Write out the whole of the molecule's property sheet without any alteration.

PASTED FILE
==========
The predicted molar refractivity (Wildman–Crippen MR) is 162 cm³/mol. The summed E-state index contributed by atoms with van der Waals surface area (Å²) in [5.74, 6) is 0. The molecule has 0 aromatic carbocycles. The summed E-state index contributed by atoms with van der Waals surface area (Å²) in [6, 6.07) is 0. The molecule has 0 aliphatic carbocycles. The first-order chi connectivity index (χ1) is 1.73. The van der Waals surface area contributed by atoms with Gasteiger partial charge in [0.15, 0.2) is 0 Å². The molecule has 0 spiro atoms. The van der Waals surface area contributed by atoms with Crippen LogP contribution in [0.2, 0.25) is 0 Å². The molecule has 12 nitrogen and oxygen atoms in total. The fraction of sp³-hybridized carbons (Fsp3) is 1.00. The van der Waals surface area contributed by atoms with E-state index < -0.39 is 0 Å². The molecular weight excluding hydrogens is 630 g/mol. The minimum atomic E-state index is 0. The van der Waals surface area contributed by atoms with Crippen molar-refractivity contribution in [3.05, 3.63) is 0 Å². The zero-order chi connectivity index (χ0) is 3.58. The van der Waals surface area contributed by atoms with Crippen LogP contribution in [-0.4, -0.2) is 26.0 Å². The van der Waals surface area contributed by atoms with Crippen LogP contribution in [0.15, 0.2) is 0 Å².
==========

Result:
The predicted molar refractivity (Wildman–Crippen MR) is 162 cm³/mol. The summed E-state index contributed by atoms with van der Waals surface area (Å²) in [5.74, 6) is 0. The molecule has 0 aromatic carbocycles. The summed E-state index contributed by atoms with van der Waals surface area (Å²) in [6, 6.07) is 0. The molecule has 0 aliphatic carbocycles. The first-order chi connectivity index (χ1) is 1.73. The van der Waals surface area contributed by atoms with Gasteiger partial charge in [0.15, 0.2) is 0 Å². The molecule has 0 spiro atoms. The van der Waals surface area contributed by atoms with Crippen LogP contribution in [0.2, 0.25) is 0 Å². The molecule has 12 nitrogen and oxygen atoms in total. The fraction of sp³-hybridized carbons (Fsp3) is 1.00. The van der Waals surface area contributed by atoms with E-state index < -0.39 is 0 Å². The molecular weight excluding hydrogens is 630 g/mol. The minimum atomic E-state index is 0. The van der Waals surface area contributed by atoms with Crippen molar-refractivity contribution in [3.05, 3.63) is 0 Å². The zero-order chi connectivity index (χ0) is 3.58. The van der Waals surface area contributed by atoms with Crippen LogP contribution in [-0.4, -0.2) is 26.0 Å². The van der Waals surface area contributed by atoms with Crippen LogP contribution in [0.15, 0.2) is 0 Å².